Thursday, September 20, 2012

a confirmation

Almost all the poetry I come across being written these days sucks. I don't know how to say it in a more diplomatic manner. I'm talking all venues -- among Facebook's millions of poets, on blogs, or in important journals. Almost all of it is so bad it makes my spirit sag. Poetry these days seems to be an aesthetic-free zone. More like a pretentious or boring abyss than a source of wonder and art.

But my inclination is to suspect there is something wrong with me. No one else seems to think most poetry being written these days is unreadable. I had begun to think my sensibility is screwed up. That maybe I needed shock therapy. Something. Because I do like to read good poems.

When I read novels or listen to music or look at paintings, I appreciate the stuff that makes the world, if only for peculiar durations, expand and deepen. Make it seem not ordinary. The effect has something of the uncanny about it. As if there is an invisible aesthetic source from which a stream of quality moves into and through certain works. Who knows what this is and how it's possible? I certainly don't. But I know it's real when, for a brief time, I wade into these liquid currents of quality. When these special works release a form of mystical opium into my neurons. A dark aesthetic bliss purls inside my imagination.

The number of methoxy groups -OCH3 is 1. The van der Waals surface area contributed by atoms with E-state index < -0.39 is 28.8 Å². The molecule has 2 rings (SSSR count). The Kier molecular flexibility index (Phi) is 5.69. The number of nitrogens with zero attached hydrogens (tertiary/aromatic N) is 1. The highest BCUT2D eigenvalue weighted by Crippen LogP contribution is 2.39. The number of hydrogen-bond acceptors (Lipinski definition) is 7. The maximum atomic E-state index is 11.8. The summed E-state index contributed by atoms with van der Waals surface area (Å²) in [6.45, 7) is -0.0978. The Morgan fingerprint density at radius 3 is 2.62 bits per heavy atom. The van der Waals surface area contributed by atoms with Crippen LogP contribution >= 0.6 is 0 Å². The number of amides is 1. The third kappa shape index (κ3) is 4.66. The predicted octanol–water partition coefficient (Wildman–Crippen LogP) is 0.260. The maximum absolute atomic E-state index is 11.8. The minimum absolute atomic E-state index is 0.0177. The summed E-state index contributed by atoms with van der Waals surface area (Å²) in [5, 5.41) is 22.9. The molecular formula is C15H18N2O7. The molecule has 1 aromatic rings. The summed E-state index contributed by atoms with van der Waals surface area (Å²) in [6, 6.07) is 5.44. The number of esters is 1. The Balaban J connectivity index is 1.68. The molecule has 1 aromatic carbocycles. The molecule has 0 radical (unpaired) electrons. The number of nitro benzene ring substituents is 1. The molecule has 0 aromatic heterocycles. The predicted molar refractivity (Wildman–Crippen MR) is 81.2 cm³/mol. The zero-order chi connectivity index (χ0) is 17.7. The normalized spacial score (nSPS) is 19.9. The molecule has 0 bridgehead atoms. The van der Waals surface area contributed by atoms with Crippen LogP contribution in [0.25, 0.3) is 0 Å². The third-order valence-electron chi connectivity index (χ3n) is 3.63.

Well, I've found a poet whose work confirms for me that I'm not wrong about what I think poetry is capable of being and doing. I've found a poet whose work I return to. That's cool. And it's about damn time.

One measure of poetic artistry is measure. When you encounter lines moving with a near-perfect cadence -- like Pound's -- you know what you know. Another measure of poetic artistry is image. When you encounter images that do the suggesting and most of the saying, instead of an ego blathering a dull monologue, you know you are in the presence of an actual poem.

If you are repulsed by stuff written without an aesthetic undercurrent vivifying the stanzas, then you are pleased by something written in such a way that mood, emotion, and sense of life are cast as a work of art.

I don't like hyperbole. But I suppose it's hard to remain completely sober and offhand when trying to describe a special thing. I am pleased to report that what I expect from a poem actually exists. That's a kind of confirmation.

Who am I to be saying all this stuff? Nobody, that's who. But maybe a few curious ones will follow the links below and be pleased by what they find there.

On Tuesday, I posted a link to four Gillian Prew poems. I'm posting it again, just because.

Gillian Prew at Bone Orchard Poetry

And here's the link to her website:

Gillian Prew


  1. I have no idea how I fell into Sept. 2012 and why I'm stuck there. But I'm going to check out these poems. Bone Orchard - is that the one that asks for dark,depressing, surreal, etc? (I can't remember and I've been in there) (I think) - or is that Synchronized Chaos? No, Bone Orchard makes sense - the title. Onto Prew. I know of her. I must be reminded.

  2. I don't know why I must prove I'm not a robot, to publish my comments. Oh, that's right - all the demented skunks and stuff - I can't explain that - I'm sorry for it. But I don't think those are robots. I think a demented skunk is just that. But there's something else. How do I make it clear that I am, in actuality, a robot? I feel a bit like an impostor getting all numbers right.

  3. I know her. I mean, not know. Just know. Much enamored of the dark and no longer seeking light, thank you.